As a result, William Moreton III and his son Edward were imprisoned in the early stages of the war and not allowed to return to his estate upon his release. The running of the household was left to his two daughters Anne and Jane.

The Hall was confiscated by the government and the two women rented it back at an extortionate rate. They even had to contribute towards the costs of Parliamentarian soldiers and their horses.

By the time William returned to the Hall, he had no hope of paying back his debts.

The last of the Moretons

After the death of William Moreton III, care of the Hall fell to his children. Their generation of the family was the last to live permanently at the Hall.

The house was then rented for over 200 years, first to relatives and then to a succession of tenant farmers. In many respects, we owe the survival of the hall to its neglect during these years.

With little interest from the owners, the Tudor building survived in its original state rather than being modified to suit more modern tastes.

Little Moreton Hall’s tenants

There is much local interest in the Dale family’s residence at Little Moreton Hall, largely because Dale is such a common name in the locality.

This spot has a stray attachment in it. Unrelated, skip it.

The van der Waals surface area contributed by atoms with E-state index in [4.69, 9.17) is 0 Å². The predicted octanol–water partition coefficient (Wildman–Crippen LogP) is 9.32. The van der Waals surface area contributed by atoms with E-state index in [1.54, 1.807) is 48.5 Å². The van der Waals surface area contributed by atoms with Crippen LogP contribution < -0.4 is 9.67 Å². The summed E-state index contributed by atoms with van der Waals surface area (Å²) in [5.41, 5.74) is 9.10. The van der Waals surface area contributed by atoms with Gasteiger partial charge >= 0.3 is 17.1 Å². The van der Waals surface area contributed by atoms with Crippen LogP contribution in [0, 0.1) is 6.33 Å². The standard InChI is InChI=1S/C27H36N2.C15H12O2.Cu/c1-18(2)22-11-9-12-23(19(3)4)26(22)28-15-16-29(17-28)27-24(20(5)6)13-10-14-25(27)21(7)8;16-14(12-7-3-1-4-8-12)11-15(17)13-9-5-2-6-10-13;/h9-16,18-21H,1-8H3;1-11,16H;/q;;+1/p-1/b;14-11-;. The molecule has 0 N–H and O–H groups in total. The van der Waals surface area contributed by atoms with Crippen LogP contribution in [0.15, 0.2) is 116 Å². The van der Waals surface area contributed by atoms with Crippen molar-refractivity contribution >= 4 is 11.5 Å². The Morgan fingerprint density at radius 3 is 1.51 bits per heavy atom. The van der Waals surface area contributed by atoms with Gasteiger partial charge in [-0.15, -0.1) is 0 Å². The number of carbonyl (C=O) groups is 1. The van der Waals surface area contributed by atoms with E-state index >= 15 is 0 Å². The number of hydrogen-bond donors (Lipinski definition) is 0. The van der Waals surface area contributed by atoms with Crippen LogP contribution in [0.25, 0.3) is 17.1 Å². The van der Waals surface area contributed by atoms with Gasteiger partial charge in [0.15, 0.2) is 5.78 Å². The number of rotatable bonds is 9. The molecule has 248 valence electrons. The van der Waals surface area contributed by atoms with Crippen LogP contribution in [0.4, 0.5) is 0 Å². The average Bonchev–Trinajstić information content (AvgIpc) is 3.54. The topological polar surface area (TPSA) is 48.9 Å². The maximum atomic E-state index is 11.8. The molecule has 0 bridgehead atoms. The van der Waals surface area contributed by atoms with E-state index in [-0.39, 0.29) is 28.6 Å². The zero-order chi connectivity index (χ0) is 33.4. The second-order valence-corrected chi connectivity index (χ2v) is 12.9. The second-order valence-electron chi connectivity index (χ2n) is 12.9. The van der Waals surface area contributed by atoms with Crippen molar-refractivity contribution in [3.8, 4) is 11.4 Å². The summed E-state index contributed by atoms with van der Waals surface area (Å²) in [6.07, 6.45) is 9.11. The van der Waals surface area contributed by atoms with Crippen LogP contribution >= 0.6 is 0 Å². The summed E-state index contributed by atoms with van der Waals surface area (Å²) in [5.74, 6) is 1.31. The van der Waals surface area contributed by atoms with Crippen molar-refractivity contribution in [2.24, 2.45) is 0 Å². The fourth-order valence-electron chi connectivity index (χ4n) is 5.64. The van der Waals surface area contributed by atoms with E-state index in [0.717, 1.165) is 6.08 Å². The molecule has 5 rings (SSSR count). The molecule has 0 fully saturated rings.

Many people still living around the Cheshire and North Staffordshire border have connections to this large farming family.

Consisting of Thomas and Ann and their 14 children, the Dale family rented Little Moreton Hall from about 1880 to 1955, first as tenants under the Moretons and then as caretakers for the National Trust.

The Hall was at the centre of a working farm during this time.

After 1913, the house was open to the public and the Dales gave tours and served teas to the public from 9am until dusk, every day, all year.

Falling to pieces

Even from the beginning of the Dales’ time at Little Moreton Hall, the house was clearly deteriorating, with the octagonal table in the Great Parlour being used as an ironing board.

In 1887, a Mr Oliver Baker wrote to the Society for the Protection of Ancient Buildings stating that the Hall was ‘falling to pieces for want of the most ordinary care. The wall's sinking so as to bulge the panelling as much as two feet.’

By the time Sister Elizabeth Moreton inherited the house in 1892, it was close to collapse and urgent repair work was needed.

Who saved the Hall?

Elizabeth Moreton (1821-1912) was a wealthy woman and inherited Little Moreton Hall relatively late in life. She was a member of the Clewer House of Mercy, which was a group of Sisters working to rescue ‘fallen women’ in the notorious slums of Clewer near Windsor.

Her strong religious and moral conviction led her to take a keen interest in saving her ancestral home.

One of her main feats was installing metal tie rods in the Long Gallery, which stabilised the South Range.

Another focal point of her restoration was the Chapel, which had seen incredible neglect in the previous decades. Elizabeth’s bible is on display in the Chapel for visitors to see.

A bishop’s work

Elizabeth bequeathed the hall to her cousin, Reverend Charles Thomas Abraham who was to become Suffragan Bishop of Derby. Like her, Bishop Abraham was deeply committed to the hall’s survival and restoration, but it soon became beyond his means.